Recent Examples on the Web The plant reopened on June 4 after the company committed to additional sanitizing and safety protocols, but shuttered again more than a week ago after severe weather caused damage to the plant. Zeke Miller, Chicago Tribune, 22 June 2022 Northeastern India and northern Bangladesh have been particularly badly hit by severe weather, which has prompted some of the worst flooding in the region in years and left some towns cut off. Swati Gupta And Esha Mitra, CNN, 20 June 2022 While the risks for children developing severe COVID is low, the vaccine can help protect them against getting and spreading the virus. Alexa Mikhail, Fortune, 18 June 2022 The family has had to avoid spending time indoors with his mother, who has lupus and is vulnerable to severe Covid. New York Times, 18 June 2022 Food producers, and particularly specialty crop growers, need protection from unforeseen events like severe weather or a bad harvest to continue farming, Morgan said. Cristina Larue, Arkansas Online, 18 June 2022 The storms may produce damaging straight-line winds, and the potential for severe weather is between 10 a.m. and 2 p.m. Emily Deletter, The Enquirer, 17 June 2022 Storm Prediction Center has northeast Alabama in Level 2 out of 5 (or slight) risk for severe weather today. Leigh Morgan, al, 17 June 2022 The pill was the first efficacious antiviral oral treatment approved by the FDA last December for anyone 12 years and older who is at a higher risk for developing severe Covid. Madeline Halpert, Forbes, 6 June 2022 See More

These example sentences are selected automatically from various online news sources to reflect current usage of the word 'severe.' Views expressed in the examples do not represent the opinion of Merriam-Webster or its editors. Send us feedback.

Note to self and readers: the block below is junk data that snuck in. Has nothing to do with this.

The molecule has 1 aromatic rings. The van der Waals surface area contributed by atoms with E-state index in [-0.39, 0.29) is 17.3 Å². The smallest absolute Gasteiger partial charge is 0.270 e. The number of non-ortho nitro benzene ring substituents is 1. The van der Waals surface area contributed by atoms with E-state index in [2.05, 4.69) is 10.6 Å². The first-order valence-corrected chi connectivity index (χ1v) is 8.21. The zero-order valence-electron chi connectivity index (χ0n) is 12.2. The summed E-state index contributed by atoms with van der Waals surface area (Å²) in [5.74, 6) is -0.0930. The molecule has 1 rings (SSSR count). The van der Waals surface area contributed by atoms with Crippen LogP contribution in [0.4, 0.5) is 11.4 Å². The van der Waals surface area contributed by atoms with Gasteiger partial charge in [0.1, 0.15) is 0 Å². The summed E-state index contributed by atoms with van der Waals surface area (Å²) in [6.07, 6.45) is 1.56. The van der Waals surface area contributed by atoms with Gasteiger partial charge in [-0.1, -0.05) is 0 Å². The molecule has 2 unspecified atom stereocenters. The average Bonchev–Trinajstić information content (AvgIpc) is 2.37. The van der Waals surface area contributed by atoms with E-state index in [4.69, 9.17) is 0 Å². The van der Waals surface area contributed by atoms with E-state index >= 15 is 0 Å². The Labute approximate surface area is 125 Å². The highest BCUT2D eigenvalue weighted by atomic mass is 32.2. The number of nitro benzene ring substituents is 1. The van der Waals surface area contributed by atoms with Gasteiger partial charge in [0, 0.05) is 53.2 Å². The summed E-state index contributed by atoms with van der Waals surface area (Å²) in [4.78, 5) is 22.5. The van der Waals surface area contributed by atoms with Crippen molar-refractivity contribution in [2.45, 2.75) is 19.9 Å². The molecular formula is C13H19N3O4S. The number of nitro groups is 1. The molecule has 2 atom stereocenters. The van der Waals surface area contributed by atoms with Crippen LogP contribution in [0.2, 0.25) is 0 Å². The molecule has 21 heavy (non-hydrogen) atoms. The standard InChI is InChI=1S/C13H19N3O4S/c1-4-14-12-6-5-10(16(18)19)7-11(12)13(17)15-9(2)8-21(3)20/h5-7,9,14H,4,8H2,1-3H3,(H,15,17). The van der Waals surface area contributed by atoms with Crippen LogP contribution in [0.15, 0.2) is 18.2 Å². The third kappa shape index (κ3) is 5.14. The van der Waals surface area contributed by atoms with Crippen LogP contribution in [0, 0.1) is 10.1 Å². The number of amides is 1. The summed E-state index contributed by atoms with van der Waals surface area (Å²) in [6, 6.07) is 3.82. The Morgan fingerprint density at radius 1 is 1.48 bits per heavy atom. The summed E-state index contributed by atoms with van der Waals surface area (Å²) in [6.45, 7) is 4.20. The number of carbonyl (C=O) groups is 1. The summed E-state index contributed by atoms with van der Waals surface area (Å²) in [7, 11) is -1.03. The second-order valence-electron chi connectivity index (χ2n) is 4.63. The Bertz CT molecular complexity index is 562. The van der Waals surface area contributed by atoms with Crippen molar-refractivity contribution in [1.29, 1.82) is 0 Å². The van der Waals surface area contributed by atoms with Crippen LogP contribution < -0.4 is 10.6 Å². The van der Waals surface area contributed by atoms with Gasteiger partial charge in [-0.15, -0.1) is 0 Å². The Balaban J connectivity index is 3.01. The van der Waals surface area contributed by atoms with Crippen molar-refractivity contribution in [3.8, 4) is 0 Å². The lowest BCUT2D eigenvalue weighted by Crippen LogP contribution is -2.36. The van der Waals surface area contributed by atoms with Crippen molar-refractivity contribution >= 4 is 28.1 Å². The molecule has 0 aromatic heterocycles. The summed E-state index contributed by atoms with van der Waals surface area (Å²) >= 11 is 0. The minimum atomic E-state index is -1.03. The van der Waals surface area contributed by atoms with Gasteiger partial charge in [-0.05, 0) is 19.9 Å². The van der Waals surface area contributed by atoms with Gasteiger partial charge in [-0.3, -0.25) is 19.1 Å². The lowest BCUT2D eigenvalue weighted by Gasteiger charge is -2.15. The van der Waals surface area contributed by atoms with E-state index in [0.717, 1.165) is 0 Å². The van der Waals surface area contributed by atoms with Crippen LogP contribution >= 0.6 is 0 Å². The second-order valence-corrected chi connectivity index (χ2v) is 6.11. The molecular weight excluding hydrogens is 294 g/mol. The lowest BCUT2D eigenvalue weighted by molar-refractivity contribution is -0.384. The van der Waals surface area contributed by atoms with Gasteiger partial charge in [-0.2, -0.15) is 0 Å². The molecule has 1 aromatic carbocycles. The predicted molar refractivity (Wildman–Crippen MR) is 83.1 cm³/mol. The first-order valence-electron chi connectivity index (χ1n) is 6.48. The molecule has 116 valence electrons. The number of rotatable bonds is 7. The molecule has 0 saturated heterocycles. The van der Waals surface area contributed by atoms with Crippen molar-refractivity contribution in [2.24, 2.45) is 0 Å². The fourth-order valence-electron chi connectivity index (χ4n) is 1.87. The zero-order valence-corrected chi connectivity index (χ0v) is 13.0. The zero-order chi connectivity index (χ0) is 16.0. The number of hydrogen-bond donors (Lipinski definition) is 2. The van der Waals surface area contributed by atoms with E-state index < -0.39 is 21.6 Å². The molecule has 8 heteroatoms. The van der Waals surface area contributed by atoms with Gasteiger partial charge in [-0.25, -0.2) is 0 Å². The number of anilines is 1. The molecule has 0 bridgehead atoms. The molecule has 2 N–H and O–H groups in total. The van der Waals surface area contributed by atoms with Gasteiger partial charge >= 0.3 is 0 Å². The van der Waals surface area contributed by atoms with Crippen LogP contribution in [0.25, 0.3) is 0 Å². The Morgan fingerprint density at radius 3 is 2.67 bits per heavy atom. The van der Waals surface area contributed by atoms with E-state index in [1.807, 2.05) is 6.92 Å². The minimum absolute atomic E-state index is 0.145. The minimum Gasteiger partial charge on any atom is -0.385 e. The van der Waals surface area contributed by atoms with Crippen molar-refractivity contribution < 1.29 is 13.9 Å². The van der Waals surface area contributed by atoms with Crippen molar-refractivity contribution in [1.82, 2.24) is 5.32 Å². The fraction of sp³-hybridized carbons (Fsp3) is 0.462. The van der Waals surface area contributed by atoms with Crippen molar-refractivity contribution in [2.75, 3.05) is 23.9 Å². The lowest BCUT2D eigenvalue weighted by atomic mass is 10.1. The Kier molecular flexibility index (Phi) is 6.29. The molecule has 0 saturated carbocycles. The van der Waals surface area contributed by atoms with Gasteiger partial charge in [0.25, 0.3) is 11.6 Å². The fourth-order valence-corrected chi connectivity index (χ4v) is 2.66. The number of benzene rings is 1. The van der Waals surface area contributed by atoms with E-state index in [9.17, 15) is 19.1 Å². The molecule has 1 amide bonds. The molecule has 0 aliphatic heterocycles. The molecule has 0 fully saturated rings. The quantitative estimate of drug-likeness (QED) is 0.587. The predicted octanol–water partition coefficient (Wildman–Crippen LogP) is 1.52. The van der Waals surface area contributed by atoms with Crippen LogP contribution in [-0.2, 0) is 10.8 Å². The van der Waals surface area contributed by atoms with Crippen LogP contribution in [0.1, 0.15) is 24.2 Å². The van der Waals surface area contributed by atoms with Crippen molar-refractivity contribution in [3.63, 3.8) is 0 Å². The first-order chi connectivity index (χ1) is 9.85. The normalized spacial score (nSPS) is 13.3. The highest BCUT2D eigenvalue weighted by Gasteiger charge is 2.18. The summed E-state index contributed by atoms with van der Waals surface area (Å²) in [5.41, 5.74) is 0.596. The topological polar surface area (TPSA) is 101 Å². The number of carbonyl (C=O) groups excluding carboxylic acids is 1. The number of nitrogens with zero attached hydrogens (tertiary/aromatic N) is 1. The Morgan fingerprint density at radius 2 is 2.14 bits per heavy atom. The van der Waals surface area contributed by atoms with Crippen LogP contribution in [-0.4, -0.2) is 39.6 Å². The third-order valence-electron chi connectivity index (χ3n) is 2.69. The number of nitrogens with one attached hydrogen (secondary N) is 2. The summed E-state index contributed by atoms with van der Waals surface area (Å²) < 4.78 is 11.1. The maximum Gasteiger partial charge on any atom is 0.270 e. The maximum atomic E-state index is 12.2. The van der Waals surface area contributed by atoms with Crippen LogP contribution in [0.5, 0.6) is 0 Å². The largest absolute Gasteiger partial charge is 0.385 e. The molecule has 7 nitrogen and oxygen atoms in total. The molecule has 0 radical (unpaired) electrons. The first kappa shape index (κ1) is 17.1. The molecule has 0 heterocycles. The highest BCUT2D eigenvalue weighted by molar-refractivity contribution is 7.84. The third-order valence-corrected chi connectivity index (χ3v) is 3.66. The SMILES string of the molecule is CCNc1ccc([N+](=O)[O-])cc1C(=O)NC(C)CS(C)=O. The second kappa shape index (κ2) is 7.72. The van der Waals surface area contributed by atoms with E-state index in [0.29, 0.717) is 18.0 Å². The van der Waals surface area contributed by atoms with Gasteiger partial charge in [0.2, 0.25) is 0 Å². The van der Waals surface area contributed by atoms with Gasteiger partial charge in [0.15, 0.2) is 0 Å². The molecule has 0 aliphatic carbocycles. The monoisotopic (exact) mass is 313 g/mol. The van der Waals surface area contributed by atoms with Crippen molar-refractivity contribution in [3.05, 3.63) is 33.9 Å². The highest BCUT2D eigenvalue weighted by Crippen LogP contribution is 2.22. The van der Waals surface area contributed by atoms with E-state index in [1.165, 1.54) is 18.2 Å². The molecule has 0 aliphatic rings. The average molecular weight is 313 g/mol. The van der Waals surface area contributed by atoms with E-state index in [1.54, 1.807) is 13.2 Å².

First Known Use of severe

1548, in the meaning defined at sense 1a

History and Etymology for severe

Middle French or Latin; Middle French, from Latin severus

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Last Updated

24 Jun 2022

Cite this Entry

“Severe.” Merriam-Webster.com Dictionary, Merriam-Webster, https://www.merriam-webster.com/dictionary/severe. Accessed 2 Jul. 2022.

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More Definitions for severe

severe

adjective
se·​vere | \ sə-ˈvir How to pronounce severe (audio) \
severer; severest

Kids Definition of severe

1 : serious in feeling or manner The sheriff gave me a … severe lecture about driving without a license …— Sharon Creech, Walk Two Moons
2 : hard to bear or deal with severe suffering a severe test
3 : very strict : harsh a severe ruler
4 : not using unnecessary ornament : plain a severe style

Other Words from severe

severely adverb

More from Merriam-Webster on severe

Nglish: Translation of severe for Spanish Speakers

Britannica English: Translation of severe for Arabic Speakers